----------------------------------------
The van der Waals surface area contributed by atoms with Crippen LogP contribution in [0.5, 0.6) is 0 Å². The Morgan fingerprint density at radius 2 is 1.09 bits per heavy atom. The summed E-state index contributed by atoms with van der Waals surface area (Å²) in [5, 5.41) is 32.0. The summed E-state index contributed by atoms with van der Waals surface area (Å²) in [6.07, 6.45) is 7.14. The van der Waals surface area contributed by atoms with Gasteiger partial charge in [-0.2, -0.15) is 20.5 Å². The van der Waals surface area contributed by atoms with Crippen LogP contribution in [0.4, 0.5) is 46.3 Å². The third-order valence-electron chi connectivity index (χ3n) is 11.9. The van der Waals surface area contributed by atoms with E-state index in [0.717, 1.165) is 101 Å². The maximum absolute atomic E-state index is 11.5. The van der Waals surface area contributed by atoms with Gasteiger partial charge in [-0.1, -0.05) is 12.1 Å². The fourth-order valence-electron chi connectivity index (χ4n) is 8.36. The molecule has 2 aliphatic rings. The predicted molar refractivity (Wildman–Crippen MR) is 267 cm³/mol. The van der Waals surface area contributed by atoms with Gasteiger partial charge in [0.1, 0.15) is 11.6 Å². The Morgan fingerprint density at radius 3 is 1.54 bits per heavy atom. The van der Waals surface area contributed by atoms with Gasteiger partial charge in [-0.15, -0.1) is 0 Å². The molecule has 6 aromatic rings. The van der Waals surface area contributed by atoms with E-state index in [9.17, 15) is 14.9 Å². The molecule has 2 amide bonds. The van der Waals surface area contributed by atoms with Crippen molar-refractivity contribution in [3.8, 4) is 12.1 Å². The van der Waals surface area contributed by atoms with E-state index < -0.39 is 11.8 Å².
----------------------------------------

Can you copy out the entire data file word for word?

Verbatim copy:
The van der Waals surface area contributed by atoms with Crippen LogP contribution in [0.5, 0.6) is 0 Å². The Morgan fingerprint density at radius 2 is 1.09 bits per heavy atom. The summed E-state index contributed by atoms with van der Waals surface area (Å²) in [5, 5.41) is 32.0. The summed E-state index contributed by atoms with van der Waals surface area (Å²) in [6.07, 6.45) is 7.14. The van der Waals surface area contributed by atoms with Gasteiger partial charge in [-0.2, -0.15) is 20.5 Å². The van der Waals surface area contributed by atoms with Crippen LogP contribution in [0.4, 0.5) is 46.3 Å². The third-order valence-electron chi connectivity index (χ3n) is 11.9. The van der Waals surface area contributed by atoms with E-state index in [0.717, 1.165) is 101 Å². The maximum absolute atomic E-state index is 11.5. The van der Waals surface area contributed by atoms with Gasteiger partial charge in [-0.1, -0.05) is 12.1 Å². The fourth-order valence-electron chi connectivity index (χ4n) is 8.36. The molecule has 2 aliphatic rings. The predicted molar refractivity (Wildman–Crippen MR) is 267 cm³/mol. The van der Waals surface area contributed by atoms with Gasteiger partial charge in [0.1, 0.15) is 11.6 Å². The Morgan fingerprint density at radius 3 is 1.54 bits per heavy atom. The van der Waals surface area contributed by atoms with Gasteiger partial charge in [-0.15, -0.1) is 0 Å². The molecule has 6 aromatic rings. The van der Waals surface area contributed by atoms with E-state index in [9.17, 15) is 14.9 Å². The molecule has 2 amide bonds. The van der Waals surface area contributed by atoms with Crippen molar-refractivity contribution in [3.8, 4) is 12.1 Å². The van der Waals surface area contributed by atoms with E-state index < -0.39 is 11.8 Å².